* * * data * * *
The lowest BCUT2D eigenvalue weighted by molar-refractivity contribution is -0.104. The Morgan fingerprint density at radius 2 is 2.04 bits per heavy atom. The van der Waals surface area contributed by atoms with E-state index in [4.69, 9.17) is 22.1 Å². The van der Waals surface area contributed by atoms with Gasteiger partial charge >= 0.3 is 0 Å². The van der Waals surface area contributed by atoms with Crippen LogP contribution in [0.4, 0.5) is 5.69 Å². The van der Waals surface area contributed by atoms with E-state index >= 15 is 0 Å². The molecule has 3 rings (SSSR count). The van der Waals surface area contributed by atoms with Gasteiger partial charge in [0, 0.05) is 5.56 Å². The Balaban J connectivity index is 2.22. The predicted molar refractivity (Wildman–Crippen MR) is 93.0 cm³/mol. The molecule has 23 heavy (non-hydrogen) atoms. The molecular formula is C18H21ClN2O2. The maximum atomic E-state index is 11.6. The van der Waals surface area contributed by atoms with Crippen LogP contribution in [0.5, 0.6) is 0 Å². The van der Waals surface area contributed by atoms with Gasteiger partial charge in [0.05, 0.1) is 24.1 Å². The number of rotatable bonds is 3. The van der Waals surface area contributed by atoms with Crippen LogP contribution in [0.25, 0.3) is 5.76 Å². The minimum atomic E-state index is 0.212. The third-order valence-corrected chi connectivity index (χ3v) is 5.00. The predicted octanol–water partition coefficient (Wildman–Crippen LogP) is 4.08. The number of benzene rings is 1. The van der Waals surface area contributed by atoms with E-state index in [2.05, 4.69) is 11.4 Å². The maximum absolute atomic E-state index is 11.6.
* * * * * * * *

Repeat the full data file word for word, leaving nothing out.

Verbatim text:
The lowest BCUT2D eigenvalue weighted by molar-refractivity contribution is -0.104. The Morgan fingerprint density at radius 2 is 2.04 bits per heavy atom. The van der Waals surface area contributed by atoms with E-state index in [4.69, 9.17) is 22.1 Å². The van der Waals surface area contributed by atoms with Gasteiger partial charge >= 0.3 is 0 Å². The van der Waals surface area contributed by atoms with Crippen LogP contribution in [0.4, 0.5) is 5.69 Å². The van der Waals surface area contributed by atoms with E-state index >= 15 is 0 Å². The molecule has 3 rings (SSSR count). The van der Waals surface area contributed by atoms with Gasteiger partial charge in [0, 0.05) is 5.56 Å². The Balaban J connectivity index is 2.22. The predicted molar refractivity (Wildman–Crippen MR) is 93.0 cm³/mol. The molecule has 23 heavy (non-hydrogen) atoms. The molecular formula is C18H21ClN2O2. The maximum atomic E-state index is 11.6. The van der Waals surface area contributed by atoms with Crippen LogP contribution in [0.5, 0.6) is 0 Å². The van der Waals surface area contributed by atoms with Gasteiger partial charge in [0.05, 0.1) is 24.1 Å². The number of rotatable bonds is 3. The van der Waals surface area contributed by atoms with Crippen LogP contribution in [0.25, 0.3) is 5.76 Å². The minimum atomic E-state index is 0.212. The third-order valence-corrected chi connectivity index (χ3v) is 5.00. The predicted octanol–water partition coefficient (Wildman–Crippen LogP) is 4.08. The number of benzene rings is 1. The van der Waals surface area contributed by atoms with E-state index in [2.05, 4.69) is 11.4 Å². The maximum absolute atomic E-state index is 11.6.